Alignable Wants to Connect the City’s Small Business Community

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Imagine a Somerville where every small business owner—from the crafty cocktail concoctors at the Boston Shaker to the dynamic duo behind Chicken and Shakes Automotive—were connected on a platform that let them share insights with one another without even needing to leave their storefront.

That’s the idea behind Alignable, a local startup that wants to make it easier than ever for small businesses to engage with one another. Their theory—which is being tested every day by the hundreds of thousands of business owners in communities across North America who have signed up for the online platform so far—is that the people behind local businesses want to connect with and know each other, and that it’s beneficial for them to do so.

“If you go to Main Street in any town, business owners … they kind of know the business owner directly next to them, and they might know the business owner across the street,” says Dan Slagen, Alignable’s CMO. But, Slagen says, the further a business owner gets from own front door, the less likely it is that they’ll know the proprietors of other local shops and restaurants.

Alignable lets entrepreneurs connect with likeminded individuals around the country; a baker on the East Coast can swap recipes with another in California, thanks to the ability to sort by industry or area.

But now, they’re focusing on answering a new question: “What does it take to really saturate a community?” Slagen asks. “What if every business owner in Somerville was connected across this platform?” In Salem, Alignable just kicked off a one-of-a-kind pilot initiative that starts at city hall and aims to get every locally owned company in the city using their network. The hope is that businesses will benefit from being part of a truly “connected city.” Building and then fostering relationships with other businesses means owners can refer customers to their stores, sponsor co-promotions or ask questions—”Should I do Facebook advertising, or Twitter?”—of one another.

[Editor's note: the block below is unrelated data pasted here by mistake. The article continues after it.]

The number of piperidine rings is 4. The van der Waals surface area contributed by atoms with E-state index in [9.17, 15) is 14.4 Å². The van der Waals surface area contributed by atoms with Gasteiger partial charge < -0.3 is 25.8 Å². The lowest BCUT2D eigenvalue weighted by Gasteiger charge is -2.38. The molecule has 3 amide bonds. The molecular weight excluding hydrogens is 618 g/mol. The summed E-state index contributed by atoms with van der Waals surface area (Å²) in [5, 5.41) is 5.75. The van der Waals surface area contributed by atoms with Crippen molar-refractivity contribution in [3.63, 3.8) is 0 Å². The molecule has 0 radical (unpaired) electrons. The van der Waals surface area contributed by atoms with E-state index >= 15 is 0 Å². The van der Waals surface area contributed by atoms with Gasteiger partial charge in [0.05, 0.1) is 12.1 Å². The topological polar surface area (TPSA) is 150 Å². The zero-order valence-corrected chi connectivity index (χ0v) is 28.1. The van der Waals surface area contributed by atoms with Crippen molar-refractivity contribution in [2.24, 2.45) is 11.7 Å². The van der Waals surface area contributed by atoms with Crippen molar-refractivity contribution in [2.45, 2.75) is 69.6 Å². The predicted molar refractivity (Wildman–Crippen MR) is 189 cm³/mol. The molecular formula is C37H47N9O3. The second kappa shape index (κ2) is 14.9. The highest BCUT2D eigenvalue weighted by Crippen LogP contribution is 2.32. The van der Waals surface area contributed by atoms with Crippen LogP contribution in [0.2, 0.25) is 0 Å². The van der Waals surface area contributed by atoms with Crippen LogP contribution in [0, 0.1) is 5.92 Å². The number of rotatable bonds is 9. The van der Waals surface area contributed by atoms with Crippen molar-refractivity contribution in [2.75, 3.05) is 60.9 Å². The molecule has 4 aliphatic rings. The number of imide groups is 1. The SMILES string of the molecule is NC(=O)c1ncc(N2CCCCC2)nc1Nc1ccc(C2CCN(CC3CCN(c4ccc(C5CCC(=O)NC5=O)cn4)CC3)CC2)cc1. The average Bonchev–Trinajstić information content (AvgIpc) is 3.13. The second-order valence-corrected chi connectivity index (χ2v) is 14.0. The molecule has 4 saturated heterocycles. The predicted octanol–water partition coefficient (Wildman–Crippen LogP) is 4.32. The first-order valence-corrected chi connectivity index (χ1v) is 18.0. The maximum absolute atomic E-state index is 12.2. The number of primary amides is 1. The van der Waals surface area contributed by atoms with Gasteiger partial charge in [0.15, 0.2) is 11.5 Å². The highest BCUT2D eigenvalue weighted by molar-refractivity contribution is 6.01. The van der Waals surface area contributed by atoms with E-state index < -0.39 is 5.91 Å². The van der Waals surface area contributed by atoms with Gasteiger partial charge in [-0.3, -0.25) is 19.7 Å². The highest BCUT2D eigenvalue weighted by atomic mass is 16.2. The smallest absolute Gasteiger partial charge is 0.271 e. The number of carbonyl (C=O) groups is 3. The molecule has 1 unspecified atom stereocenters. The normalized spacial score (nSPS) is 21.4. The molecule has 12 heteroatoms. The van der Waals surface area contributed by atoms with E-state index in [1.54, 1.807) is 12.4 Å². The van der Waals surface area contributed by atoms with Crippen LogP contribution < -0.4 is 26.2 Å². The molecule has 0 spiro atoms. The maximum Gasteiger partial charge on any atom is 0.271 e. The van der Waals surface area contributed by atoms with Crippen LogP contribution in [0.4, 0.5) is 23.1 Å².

Already, Slagen says, stories are emerging from business owners who have benefitted from the service. And while some of the connections have been obvious—people like contractors and plumbers, naturally, have found ways to collaborate—not all of Alignable’s advantages have been so obvious. (In fact, there might even be ways for the Boston Shaker and Chicken and Shakes teams to work together.)

“It’s less likely when you have, say, the tennis coach and the nail salon who do a promotion together because they share the same customer base, which is women age 45 to 55,” Slagen says—a real story that was recently shared by two entrepreneurs in Acton.

“I don’t want business owners in Somerville to have thousands of connections,” Slagen adds. “I might not even want them to have hundreds. Who are the ten people that you really really care about that you’re going to work with in the next six months? The concept is focusing on getting the right people, instead of more.”

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